We told the seasons of the year in fruit:
small soft-skinned oranges from Japan
wrapped in tissue-thin green paper—
in December, every kid in school had them
in their lunch boxes; we’d stick the oranges
on our thumbs, like miniature pumpkins,
put the peel in the fireplace to scent the house.
In summer, there were plums—dark purple
with sweet yellow centers, green ones
with taunt flesh—and wild strawberries, raspberries,
and blueberries; we’d come home covered
in scratches, dusty, tired, our tell-tale mouths
blue and red, our stained teeth full of seeds.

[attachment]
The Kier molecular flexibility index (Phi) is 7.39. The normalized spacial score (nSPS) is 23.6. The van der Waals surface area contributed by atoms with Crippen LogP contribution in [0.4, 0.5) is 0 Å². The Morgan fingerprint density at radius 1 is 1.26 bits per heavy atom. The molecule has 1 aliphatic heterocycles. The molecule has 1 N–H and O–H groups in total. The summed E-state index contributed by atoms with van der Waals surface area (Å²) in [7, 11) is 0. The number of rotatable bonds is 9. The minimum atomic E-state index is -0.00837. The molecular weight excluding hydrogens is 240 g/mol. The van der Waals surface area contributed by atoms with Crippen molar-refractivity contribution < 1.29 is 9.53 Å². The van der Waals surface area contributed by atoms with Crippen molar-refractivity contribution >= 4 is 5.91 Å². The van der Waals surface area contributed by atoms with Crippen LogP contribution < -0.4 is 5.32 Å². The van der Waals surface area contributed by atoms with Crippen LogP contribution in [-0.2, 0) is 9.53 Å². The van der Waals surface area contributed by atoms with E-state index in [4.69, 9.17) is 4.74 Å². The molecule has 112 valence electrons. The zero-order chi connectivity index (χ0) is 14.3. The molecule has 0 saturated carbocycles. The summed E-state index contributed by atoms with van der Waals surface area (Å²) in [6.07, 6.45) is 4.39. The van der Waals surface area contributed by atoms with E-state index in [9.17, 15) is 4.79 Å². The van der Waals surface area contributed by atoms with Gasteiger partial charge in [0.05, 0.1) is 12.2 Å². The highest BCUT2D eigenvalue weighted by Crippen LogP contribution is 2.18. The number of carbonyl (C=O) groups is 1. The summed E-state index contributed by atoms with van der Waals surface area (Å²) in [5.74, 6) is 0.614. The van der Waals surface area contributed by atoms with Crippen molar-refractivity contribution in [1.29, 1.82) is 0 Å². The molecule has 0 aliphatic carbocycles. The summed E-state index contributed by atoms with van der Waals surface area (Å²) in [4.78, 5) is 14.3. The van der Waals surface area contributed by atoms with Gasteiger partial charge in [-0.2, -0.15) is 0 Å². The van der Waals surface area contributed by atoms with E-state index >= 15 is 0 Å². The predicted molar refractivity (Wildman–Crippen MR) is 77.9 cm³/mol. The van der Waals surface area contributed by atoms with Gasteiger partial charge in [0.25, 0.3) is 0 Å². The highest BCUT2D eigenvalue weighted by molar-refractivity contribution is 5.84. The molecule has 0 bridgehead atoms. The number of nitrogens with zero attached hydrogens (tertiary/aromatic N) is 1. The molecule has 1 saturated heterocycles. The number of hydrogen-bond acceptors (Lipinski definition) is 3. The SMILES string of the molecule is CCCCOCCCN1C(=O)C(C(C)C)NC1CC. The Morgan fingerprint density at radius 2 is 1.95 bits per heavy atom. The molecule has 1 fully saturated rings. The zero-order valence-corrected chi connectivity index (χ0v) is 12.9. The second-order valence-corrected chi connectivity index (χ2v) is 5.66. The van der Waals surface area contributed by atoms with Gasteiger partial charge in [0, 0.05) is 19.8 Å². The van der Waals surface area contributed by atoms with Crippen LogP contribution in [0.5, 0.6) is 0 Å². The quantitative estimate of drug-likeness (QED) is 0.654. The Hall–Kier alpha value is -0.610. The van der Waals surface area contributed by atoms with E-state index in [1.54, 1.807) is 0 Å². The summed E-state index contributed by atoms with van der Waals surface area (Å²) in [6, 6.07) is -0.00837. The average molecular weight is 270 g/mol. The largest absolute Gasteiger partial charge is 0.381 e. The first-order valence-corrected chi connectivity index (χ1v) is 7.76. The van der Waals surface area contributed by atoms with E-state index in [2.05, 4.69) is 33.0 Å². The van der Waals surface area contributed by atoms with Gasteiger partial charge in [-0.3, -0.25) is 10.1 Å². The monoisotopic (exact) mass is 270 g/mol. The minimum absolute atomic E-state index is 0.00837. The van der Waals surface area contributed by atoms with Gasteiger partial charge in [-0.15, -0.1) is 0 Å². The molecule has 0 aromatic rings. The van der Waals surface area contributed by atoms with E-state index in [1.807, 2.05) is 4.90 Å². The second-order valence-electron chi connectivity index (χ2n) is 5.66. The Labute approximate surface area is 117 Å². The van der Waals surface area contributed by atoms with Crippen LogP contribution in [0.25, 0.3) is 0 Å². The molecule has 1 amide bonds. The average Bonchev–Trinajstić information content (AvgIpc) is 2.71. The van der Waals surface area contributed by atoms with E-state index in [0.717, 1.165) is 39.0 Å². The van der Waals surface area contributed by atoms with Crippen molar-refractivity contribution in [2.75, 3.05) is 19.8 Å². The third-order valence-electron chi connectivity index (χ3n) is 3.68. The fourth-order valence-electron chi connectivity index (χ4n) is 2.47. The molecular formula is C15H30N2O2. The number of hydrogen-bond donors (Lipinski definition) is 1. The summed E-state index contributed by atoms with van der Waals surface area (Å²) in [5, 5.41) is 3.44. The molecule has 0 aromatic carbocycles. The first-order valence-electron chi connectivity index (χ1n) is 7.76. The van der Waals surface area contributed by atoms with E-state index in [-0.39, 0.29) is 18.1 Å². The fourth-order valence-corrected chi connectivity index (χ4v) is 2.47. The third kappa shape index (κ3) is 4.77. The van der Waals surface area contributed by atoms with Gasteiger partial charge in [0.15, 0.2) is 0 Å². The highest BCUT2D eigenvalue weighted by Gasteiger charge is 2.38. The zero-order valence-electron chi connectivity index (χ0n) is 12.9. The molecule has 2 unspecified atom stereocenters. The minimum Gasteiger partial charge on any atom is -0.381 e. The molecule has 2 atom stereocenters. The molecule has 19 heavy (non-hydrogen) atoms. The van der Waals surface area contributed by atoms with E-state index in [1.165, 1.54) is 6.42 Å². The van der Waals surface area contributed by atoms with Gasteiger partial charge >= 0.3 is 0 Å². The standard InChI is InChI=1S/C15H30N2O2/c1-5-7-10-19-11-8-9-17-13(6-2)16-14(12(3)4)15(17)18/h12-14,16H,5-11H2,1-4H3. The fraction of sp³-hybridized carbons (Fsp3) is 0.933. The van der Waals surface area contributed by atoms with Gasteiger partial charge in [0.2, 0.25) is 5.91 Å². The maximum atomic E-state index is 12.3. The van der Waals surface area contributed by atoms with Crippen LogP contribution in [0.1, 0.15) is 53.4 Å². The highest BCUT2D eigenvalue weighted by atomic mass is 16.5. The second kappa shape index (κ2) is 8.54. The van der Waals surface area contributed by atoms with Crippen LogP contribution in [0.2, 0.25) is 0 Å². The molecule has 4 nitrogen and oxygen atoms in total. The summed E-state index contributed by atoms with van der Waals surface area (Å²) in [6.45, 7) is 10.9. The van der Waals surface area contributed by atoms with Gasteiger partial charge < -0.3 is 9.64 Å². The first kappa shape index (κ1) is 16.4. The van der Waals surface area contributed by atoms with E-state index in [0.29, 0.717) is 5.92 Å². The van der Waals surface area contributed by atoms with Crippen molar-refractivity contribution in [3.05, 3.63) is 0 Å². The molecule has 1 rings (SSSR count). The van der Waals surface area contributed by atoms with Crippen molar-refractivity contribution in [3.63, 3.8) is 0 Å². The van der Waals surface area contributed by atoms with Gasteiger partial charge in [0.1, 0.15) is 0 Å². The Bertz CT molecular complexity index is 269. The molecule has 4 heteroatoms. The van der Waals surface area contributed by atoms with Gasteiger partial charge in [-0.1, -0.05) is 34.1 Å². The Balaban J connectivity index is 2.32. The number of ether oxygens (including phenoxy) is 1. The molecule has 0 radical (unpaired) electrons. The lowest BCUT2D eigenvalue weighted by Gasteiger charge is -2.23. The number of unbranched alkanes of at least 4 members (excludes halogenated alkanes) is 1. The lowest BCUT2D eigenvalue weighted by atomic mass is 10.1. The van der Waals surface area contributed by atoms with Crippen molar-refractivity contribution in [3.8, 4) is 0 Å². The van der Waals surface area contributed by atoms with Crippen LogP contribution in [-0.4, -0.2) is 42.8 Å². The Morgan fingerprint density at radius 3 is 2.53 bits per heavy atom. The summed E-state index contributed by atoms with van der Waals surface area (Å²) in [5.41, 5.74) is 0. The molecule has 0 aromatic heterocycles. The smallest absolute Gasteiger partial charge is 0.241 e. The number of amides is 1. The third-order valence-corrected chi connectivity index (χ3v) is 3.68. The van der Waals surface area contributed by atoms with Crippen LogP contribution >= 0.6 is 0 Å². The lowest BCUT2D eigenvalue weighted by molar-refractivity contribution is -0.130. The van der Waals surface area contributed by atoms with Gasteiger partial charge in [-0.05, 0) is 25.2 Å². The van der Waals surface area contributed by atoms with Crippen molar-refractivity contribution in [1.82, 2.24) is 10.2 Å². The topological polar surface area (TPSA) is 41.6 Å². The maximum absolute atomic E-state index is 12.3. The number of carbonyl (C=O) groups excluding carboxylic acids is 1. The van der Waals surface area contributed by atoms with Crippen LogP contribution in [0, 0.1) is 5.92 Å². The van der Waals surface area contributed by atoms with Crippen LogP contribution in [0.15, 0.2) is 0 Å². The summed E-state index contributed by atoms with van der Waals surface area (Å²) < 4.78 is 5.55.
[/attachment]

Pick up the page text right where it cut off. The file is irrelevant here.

Fall brought apples, striped and fragrant,
taking up whole islands in the supermarket,
and the last of the rhubarb: tart strips in apple
pies, then nothing again until Christmas.
Now I can eat oranges in October, strawberries
in February, and fruits I’d only heard of: kiwis,
passion fruit, mangoes, and pomegranates.
But I still think of the seasons through fruit:
remember the miracle of those small orange
suns, each wrapped, a gift, when my world
was closed in snow, and ice, and darkness.